[SURBL-Discuss] RFC: Changing zone files to wildcarded data format

Alex Broens surbl at alexb.ch
Thu Nov 25 09:12:03 CET 2010


How does it handle abused subdomains?



On 2010-11-23 4:29, SURBL Role wrote:
> The proposed change:
>
> In order to more effectively blacklist abused subdomains, we would
> like to get feedback on changing the SURBL zone file data format to
> use wildcards.  Currently the records look like this canonically:
>
> domain.com  (actual result codes not shown)
>
> For wildcarding under rbldnsd, the record would look like this:
>
> ..domain.com
>
> For wildcarding under BIND, the record would expand to two:
>
> *.domain.com
> domain.com
>
> The above would be the case if both domain.com and all of its
> subdomains were to be listed, which is the equivalent functional case
> now.  For the BIND version of the zone file, it would generally mean a
> doubling of file size.
>
> In the highly unusual, exceptional case that only an unqualified
> domain were to be listed, the future record would look like for both
> rbldnsd and BIND:
>
> domain.com
>
> In the new case that a subdomain would be listed, the record would
> look like this for both rbldnsd and BIND:
>
> subdomain1.domain.com
> subdomain2.domain.com
> subdomain3.domain.com
>
>
>
> Impact on list data:
>
> This change would allow SURBL to list more compromized subdomains of
> otherwise legitimate sites without impacting the unqualified domain.
> As a result, this could lead to more complete coverage of cracked
> domains and abused hosts and facilitate better detection of
> unsolicited messages that mention such sites.
>
> Currently SURBL does list some abused subdomains, but only for a
> relatively limited number of major hosts such as sites at Microsoft,
> Google, Yahoo, etc.  This change would potentially allow any subdomain
> to be listed.
>
>
>
> Application support of subdomain handling:
>
> To support the checking of subdomains, applications using SURBL data
> would need to be modified to send the fully qualified domain to the
> DNS resolver, assuming the typical DNS query method of lookup were
> used.  Due to the wildcarding of domains generally, the change in
> applications to support subdomains could be a simple as not reducing
> domains down to their registered (unqualified) level, i.e., just
> sending all fully-qualified domains and letting the wildcard in the
> DNS zone match them.
>
> In a sense this makes the design of the SURBL applications simpler
> since they would no longer need to reduce domains.  For example the
> two- and three-level-tld lookup tables would no longer need to be
> used, simplifying operations somewhat.
>
>
>
> Impact on existing nameservers:
>
> The last time this subject was raised, the recalled conclusion was
> that caching in nameservers would not be adversely affected since
> wildcarded responses are treated correctly in cache for both rbldnsd
> and BIND.  It would be good to get a confirmation of this, otherwise
> there could be performance or resource impacts in nameservers.
>
> Another potential impact is that BIND zone files would be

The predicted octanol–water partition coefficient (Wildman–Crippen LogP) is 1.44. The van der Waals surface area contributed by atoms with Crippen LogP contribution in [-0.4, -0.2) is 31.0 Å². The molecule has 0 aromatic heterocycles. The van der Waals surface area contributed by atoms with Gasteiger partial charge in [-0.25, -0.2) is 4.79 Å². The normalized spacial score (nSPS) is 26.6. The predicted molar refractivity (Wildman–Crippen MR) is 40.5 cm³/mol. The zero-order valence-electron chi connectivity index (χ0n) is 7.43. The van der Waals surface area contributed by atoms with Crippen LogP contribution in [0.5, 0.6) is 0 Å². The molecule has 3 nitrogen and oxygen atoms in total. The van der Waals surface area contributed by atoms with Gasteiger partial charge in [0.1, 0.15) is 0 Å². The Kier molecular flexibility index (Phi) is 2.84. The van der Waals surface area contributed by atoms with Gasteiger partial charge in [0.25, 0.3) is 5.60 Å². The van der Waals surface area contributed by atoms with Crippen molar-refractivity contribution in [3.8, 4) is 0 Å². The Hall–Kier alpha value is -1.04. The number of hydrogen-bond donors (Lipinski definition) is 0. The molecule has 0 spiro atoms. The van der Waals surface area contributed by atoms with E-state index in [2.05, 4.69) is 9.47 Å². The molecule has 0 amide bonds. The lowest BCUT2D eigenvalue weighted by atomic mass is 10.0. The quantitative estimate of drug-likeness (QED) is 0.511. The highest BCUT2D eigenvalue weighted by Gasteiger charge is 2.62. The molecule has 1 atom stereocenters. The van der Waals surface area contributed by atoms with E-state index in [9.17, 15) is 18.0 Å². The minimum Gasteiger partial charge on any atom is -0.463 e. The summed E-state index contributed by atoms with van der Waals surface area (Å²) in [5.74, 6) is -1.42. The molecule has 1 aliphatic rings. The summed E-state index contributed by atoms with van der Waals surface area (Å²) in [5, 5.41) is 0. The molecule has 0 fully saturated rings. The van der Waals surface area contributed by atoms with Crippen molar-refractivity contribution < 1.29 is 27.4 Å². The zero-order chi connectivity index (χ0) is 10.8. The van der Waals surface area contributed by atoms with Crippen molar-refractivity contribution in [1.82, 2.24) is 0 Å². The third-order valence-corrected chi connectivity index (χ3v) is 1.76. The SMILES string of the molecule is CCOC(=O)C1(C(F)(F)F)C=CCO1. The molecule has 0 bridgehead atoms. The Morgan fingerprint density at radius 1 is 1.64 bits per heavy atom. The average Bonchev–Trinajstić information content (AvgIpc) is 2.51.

> approximately twice as large as they are presently since BIND doesn't
> support a singular, combined record type for a wildcarded subdomain
> and its parent domain, unlike rbldnsd.  (See the examples above.) This
> could increase zone file transfer or rsync times for example.  This
> could also increase BIND resource utilization.
>
> Most nameservers use rbldnsd, however.  rbldnsd systems may be less
> affected.  The impact on rbldnsd zone file size is much less than the
> doubling in BIND, for example.
>
>
>
> Other impacts:
>
> One less obvious issue is that a change in zone file format could
> adversely impact applications that use the zone file not in a
> nameserver.  For example reading the data into a database may require
> that some filtering be added in order to remove the leading dot, or to
> identify the records differently in the database.  They may also need
> to handle subdomains more generally or in a different way than they
> currently do.
>
> Applications in general may need to be updated to take advantage of
> the proposed subdomain data.  On the other hand, this change should be
> backward compatible in that wildcarded domains would continue to match
> queries reduced under the original (current) paradigm.  In other words
> unmodified applications should continue to work as before, with the
> downside that they would not detect subdomains handled the new way.
>
> What other impacts could there be?  What other changes would be needed?
>
> Would the added subdomain listing capability justify the various
> impacts, particularly on application design?
>
>
>
> Request for comments:
>
> Given the potential impacts, it seems prudent to ask for comments on
> the proposed change.  Feedback is welcomed.
>
>
>
> Additional examples:
>
> For a full domain owned by the bad guy the listing would be:
>
> ..badguy.com  (rbldnsd)
>
> *.badguy.com (BIND)
> badguy.com (BIND)
>
>
> For a cracked subdomain, the listing would be:
>
> cracked.legitimate.com
>
>
> legitimate.com would not be listed.
>
>
>
> domain.com would almost never be listed in the rbldnsd file, but
> almost always in BIND.
>
> domain.com would usually not be listed for a cracked file, except in
> the very unusual case
> that these were bad:
>
> domain.com (unqualified)
> subdomain1.domain.com
> subdomain2.domain.com
>
> but this was good:
>
> NOTLISTED.domain.com (which would not be listed)
>
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